Colin Brazier: We won't know whether the military can solve the migrant crisis until we try
A record 28,000 crossed the English Channel last year
As we fight fewer wars, we use soldiers more. It’s a paradox. But not a mystery. Our elected leaders hate the sluggishness of Whitehall. They pull levers; nothing happens. Except where the military are concerned.
Can’t get GPs to sort out a rapid roll-out of jabs? Call in the infantry. Troops have always had a role in civil contingency planning, but in recent years this has developed into a kind of governmental mania. It’s not just that when you call in the Army things get done - it’s the optics too.
It looks like you’re taking a political problem seriously. Which is why we increasingly see the announcement of Cobra meetings - once reserved for the dropping of bombs - now called at the drop of a hat. How do our men and women in uniform feel about being deployed to fill sandbags whenever a river looks like bursting its banks? Probably happy to be busy and useful. But their bosses are probably less chuffed.
They took the Queen’s Commission to protect Britain from hostile powers, not to serve in our version of America’s Peace Corps.
So how will our top brass have responded to today's story that the military will be called in to thwart illegal migration across the English Channel? I imagine there were a few salty expletives at the Admiralty. The Royal Navy has spent billions on aircraft carriers to project power in the Pacific.
Are they now about to be told to use some of the world’s most advanced maritime hardware to ward-off dinghies armed with nothing more than an outboard motor. But you can see the attraction for Number Ten.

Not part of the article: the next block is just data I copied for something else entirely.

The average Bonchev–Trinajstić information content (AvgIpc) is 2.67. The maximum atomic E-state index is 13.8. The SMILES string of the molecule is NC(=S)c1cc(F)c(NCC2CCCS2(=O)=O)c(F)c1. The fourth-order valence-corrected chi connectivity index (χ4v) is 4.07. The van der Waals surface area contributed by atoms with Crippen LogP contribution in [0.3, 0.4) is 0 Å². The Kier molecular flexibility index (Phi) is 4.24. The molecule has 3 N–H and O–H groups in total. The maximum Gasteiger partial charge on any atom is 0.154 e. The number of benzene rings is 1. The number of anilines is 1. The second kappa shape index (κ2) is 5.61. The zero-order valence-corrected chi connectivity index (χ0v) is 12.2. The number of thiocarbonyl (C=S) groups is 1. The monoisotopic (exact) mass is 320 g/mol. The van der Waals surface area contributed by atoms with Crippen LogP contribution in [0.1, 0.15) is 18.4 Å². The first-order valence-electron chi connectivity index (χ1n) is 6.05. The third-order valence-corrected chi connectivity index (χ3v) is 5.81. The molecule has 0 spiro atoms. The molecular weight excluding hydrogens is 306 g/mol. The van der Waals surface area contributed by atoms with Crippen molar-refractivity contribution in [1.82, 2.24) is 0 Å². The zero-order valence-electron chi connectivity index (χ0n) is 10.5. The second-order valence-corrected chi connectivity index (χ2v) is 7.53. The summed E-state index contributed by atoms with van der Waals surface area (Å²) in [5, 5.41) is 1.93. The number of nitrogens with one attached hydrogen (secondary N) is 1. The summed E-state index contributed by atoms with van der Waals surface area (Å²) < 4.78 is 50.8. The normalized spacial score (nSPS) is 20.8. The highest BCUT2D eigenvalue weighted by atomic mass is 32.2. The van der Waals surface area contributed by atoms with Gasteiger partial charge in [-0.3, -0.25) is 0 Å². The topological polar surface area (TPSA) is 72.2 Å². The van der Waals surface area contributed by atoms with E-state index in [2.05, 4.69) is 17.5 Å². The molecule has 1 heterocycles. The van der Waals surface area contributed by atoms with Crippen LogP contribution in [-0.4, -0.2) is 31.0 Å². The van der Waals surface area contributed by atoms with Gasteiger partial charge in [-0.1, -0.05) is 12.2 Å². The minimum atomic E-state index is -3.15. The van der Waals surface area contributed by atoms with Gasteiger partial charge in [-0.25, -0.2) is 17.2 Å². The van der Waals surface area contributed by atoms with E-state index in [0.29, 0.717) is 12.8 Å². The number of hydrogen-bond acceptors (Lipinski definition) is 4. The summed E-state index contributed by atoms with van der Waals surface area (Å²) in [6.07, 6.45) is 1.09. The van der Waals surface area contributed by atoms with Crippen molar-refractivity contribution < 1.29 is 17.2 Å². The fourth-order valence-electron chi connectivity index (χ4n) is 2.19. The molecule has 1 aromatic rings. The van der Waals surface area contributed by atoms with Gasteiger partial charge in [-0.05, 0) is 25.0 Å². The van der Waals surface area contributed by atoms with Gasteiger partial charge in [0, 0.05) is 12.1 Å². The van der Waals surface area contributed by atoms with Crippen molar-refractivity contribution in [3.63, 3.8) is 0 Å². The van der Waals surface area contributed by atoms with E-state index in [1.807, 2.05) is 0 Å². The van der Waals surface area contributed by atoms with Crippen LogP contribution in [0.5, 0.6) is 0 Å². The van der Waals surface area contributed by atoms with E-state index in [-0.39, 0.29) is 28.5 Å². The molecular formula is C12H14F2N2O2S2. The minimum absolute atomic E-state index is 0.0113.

The most recent polling I could find on this suggested that two thirds of Britons supported the idea of military intervention in the Channel. It would be popular. But would it work?
Of course, a lot would depend on the rules of engagement. Obviously the navy COULD stop a rag-tag flotilla bearing the huddled masses, but what if their actions inadvertently led to casualties? No, this will not be a military campaign in the normal sense. This will be a different mission, for a different kind of threat.
Last year we showed you footage of young men heading up country lanes in Kent, unmolested by the Border Force. They’d landed on a beach and were heading who knows where, bent on who knows what. Drones and helicopters would at least make it easier to track landings.
But the deployment of men and women charged with our defence goes beyond whatever practical surveillance benefits they offer. Presentationally, this might be a game-changer. Not for the migrants.
If you think they’d flee at the sight of a frigate then you haven’t been paying attention. Additional ships and planes and uniforms wouldn’t be a deterrent. If anything, it would mean more hands to bear migrants to safety and a new life in Britain. No, military deployment would be ideological not practical. It would send out a very clear signal.
That the 28,000 migrants who crossed in 2021 - and the many more who will come this year - represent a martial threat. Our armed forces would not be repelling an invasion, but their involvement would nonetheless change the way we look at things.I say that because of the two migrant stories of historical and continental significance which unfolded last year.
One showed us that there is no cap on the numbers willing to cross the English Channel. It’s no longer a seasonal under-taking, dependent on the weather.
But there was another story too, far away from the white cliffs, which changed the calculations politicians make about the nature of border policing. It was the sight, on the frontier of NATO and the EU, of a hostile power - in this case Belarus - using refugees as a weapon.
It made Europeans ask a question. If an enemy thinks migrants harm us, maybe we ought to view them with spectacles that have a less rosy tint. Poland ordered in its army last year. And though the images were condemned as inhumane by the usual suspects, the policy worked. Thousands of migrants gave up, and returned to the middle east.
Military deployment succeeded - on land - in Poland. Could it work at sea, in the English Channel? We won’t know – until we try.